Borrowers shopping for a mortgage are vulnerable to “low-balling,” which is the practice of quoting a price to a borrower below the price the lender is actually willing to accept. The purpose is to be selected by the borrower who is shopping prices. Because lenders cannot be held to their price quotes until they are locked, it is always possible for the low-balling lender to find a reason for raising the price later.
The prices at which a lender is prepared to lend are termed its “posted prices”. To low-ball, a lender must have a way to deviate from its posted prices to meet a specific situation that requires a lower price quote to win the deal. Discretion to deviate from the posted prices is granted to loan officers, and to employees with responsibility for delivering price quotes to one or more web sites.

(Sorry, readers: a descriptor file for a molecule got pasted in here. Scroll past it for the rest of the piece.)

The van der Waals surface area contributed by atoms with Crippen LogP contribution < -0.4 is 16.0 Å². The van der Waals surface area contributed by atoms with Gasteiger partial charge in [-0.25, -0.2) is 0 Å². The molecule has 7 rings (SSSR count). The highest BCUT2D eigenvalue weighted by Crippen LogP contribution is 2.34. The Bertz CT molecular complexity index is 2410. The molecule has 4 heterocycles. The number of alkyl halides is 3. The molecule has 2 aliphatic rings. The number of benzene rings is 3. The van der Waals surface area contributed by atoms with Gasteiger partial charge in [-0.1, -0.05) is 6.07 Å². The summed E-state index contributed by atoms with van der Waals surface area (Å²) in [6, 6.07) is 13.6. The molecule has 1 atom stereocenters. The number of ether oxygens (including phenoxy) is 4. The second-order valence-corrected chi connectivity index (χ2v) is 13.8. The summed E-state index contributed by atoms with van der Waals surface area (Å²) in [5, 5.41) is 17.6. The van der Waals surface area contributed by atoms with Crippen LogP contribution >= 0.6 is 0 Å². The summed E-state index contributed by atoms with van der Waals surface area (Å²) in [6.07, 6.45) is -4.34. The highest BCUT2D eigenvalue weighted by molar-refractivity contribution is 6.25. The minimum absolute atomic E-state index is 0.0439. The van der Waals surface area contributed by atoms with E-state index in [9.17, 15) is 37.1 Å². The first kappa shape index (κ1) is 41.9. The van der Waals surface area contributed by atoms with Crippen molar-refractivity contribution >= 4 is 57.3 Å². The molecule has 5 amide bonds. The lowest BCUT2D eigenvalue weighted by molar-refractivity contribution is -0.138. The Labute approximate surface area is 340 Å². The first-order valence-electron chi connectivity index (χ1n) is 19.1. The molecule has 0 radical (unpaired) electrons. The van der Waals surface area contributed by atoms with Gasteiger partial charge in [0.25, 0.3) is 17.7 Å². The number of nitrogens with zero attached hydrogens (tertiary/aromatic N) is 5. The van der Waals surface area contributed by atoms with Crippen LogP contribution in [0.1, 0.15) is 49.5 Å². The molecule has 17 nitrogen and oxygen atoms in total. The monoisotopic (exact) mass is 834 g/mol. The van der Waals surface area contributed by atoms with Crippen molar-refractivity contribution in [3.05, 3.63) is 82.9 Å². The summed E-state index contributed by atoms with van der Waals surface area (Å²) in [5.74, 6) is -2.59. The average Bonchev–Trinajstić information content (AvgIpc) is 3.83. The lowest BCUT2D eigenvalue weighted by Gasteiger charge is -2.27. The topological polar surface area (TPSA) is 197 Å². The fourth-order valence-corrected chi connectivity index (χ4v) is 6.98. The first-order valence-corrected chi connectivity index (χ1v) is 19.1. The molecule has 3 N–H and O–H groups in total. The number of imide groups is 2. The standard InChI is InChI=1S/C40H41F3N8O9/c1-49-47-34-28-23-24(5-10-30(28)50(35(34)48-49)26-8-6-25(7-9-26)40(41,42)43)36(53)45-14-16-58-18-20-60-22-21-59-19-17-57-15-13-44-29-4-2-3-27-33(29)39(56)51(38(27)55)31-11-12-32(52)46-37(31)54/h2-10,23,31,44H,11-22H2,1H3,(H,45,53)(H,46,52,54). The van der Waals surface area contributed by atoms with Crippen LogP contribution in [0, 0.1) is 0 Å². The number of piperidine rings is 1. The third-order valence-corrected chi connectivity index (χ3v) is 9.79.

Low-balling is a constant temptation for lenders who know that their price quotes are being compared to those of others. The practice is especially pervasive among lenders who purchase internet-generated leads, since they know that the leads they purchase are being sold to other lenders as well. See Mortgage Lead Generation Sites.
Low-ballers are not deterred by the price disclosures mandated by the Good Faith Estimate (GFE). They merely date the GFE so that the price has expired before the borrower receives it.
Borrowers on this site are not vulnerable to low-balling simply because they have access to the posted prices of the lenders on the network. They do not encounter a loan officer until after they have made a decision to select the lender based on the prices posted by all the lenders on the network. Lenders have no opportunity to low-ball.